"Tone at the Top" has become an often-quoted mantra in business circles but it appears to have shed a rather dim light when evidenced by the continuing saga at Wells Fargo. In a nutshell - in case you haven't followed the recent news reports - the San Francisco-based bank recently fired over five thousand employees (roughly one percent of its workforce) for signing up customers for credit cards and checking accounts without their permission. In all, authorities estimate that as far back as 2011, two million bogus accounts were opened - complete with forged signatures, phony email addresses, and fake PIN numbers. Pressures by banking supervisors pushed employees to create these bogus accounts in order to meet daily (and sometimes hourly) account quotas. This lead to an estimated $1.5 million in fees charged back to customers for these bogus accounts.
Gary Roboff and Bob Jones, senior advisors with The Santa Fe Group, an executive risk management consulting firm based in Santa Fe, New Mexico, who each have decades of financial and banking experience in payments fraud and operation risk, recently analyzed and blogged the situation at Wells Fargo and provided some very thought-provoking analysis.
They noted four key points that we haven't seen in previous analysis into Wells Fargo:
• The sales culture at Wells Fargo was more than two decades in the making, and as early as 1995 they were already achieving cross-sell ratios twice the industry average;
• The specific targets used in Wells incentives were wrong;
• Under the right circumstances and done correctly branch sales incentives can be useful tools in banking; and
• Communication channels from the Board of Directors on down (and back up again) were lacking.
Wells Fargo predecessor, Minneapolis-based Norwest Bank, was renown in the banking industry for its "unusual success" in cross-selling retail banking products. The organization was already measuring cross-sell performance daily at the branch and salesperson level and was already achieving industry-leading cross-sell performance. They believe that cross-sell, in and of itself, is not an unethical practice; that a good cross-sell typically results from understanding customer needs and suggesting other products the company offers to meet those needs. However, they note "when the incentives to cross-sell go astray and inconsistent messages about corporate priorities come from a board and C-Suite, sales cultures may go off the tracks".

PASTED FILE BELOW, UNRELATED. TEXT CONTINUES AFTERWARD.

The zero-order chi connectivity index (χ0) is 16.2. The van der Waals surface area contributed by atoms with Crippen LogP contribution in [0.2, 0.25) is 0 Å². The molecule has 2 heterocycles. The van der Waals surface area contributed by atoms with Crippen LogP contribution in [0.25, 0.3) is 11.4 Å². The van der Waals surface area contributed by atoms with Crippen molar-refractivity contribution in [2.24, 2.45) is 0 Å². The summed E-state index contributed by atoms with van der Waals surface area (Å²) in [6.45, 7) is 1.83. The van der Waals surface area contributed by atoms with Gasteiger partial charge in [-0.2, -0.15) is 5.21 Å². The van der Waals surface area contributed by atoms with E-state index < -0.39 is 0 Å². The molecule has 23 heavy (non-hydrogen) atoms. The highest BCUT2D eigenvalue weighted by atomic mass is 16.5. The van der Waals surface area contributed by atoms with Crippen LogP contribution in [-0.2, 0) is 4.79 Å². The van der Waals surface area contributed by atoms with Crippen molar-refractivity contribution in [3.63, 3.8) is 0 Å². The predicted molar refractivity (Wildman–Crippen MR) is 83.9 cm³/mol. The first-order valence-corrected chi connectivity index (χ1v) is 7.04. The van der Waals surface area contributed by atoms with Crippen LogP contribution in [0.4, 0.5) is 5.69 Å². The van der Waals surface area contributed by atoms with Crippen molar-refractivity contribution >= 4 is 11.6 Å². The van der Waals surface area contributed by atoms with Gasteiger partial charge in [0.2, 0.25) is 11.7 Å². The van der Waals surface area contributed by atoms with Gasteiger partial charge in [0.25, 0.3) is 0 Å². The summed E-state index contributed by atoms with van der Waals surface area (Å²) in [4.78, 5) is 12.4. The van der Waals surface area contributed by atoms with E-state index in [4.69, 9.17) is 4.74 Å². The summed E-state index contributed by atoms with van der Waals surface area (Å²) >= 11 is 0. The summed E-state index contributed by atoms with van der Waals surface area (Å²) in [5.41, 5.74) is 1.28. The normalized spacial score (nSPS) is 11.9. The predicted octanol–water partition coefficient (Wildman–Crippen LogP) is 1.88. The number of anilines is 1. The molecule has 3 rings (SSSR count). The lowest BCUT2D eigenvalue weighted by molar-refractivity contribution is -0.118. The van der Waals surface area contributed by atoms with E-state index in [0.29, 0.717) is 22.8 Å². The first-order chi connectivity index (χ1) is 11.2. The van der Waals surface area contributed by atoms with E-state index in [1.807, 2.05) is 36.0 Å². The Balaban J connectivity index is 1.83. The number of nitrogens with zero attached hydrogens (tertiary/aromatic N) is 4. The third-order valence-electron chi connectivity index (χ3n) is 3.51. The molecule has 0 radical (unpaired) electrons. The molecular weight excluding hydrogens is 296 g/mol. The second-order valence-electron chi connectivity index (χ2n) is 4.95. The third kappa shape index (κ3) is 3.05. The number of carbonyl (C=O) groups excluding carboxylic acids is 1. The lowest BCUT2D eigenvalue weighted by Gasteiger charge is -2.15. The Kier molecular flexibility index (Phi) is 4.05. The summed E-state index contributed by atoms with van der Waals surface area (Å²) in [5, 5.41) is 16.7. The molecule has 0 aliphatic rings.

Additional analysis evidences cross-sell ratios at Wells Fargo climbed to astronomical levels over the years, and the bank's profitability climbed with it. "By 2006 cross-sell ratios at Wells were well over four accounts per household, reached five accounts per household in 2007, and six per household in 2012. Cross-sell ratios have exceeded six in every year since 2012" they noted,a year that the American Banker Association (ABA) reported the industry average was 2.3 accounts per household.
In a different internal culture, the steps Wells took might have been enough to quickly halt unethical business practices. "Their internal sales culture had evolved to such an extreme that perhaps the only way to straighten it was by blowing it up, which - in effect - has happened as a result of the extreme legal, regulatory and legislative push-back we've seen in the last few weeks" noted Roboff and Jones.
What happens at the board and C-suite and within the retail bank will be apparent in the months ahead. Per Roboff and Jones, "consistent, focused, and regularly reinforced behavioral expectation messages from the board and C-suite are essential to developing appropriate risk cultures." Additionally, they noted that retail employees sadly received two contrasting messages from executives; one set appropriate behavioral and policy expectations, while the other "directly encouraged a sales culture of 'the sky's the limit'".
Roboff and Jones have identified a key concern though; that the regulatory community and the financial services industry might draw the wrong conclusions from the recent events at Wells Fargo. "Stigmatizing the practice of cross-selling and completely eliminating branch-based sales goals does not strike at the real source of the problem" adding that "(there) was an imbalance between management's often expressed desire to reach ever improving levels of cross-sell performance and a textbook set of risk culture and ethical values that were clearly on the books at Wells Fargo but were under-communicated and under-enforced within the retail bank."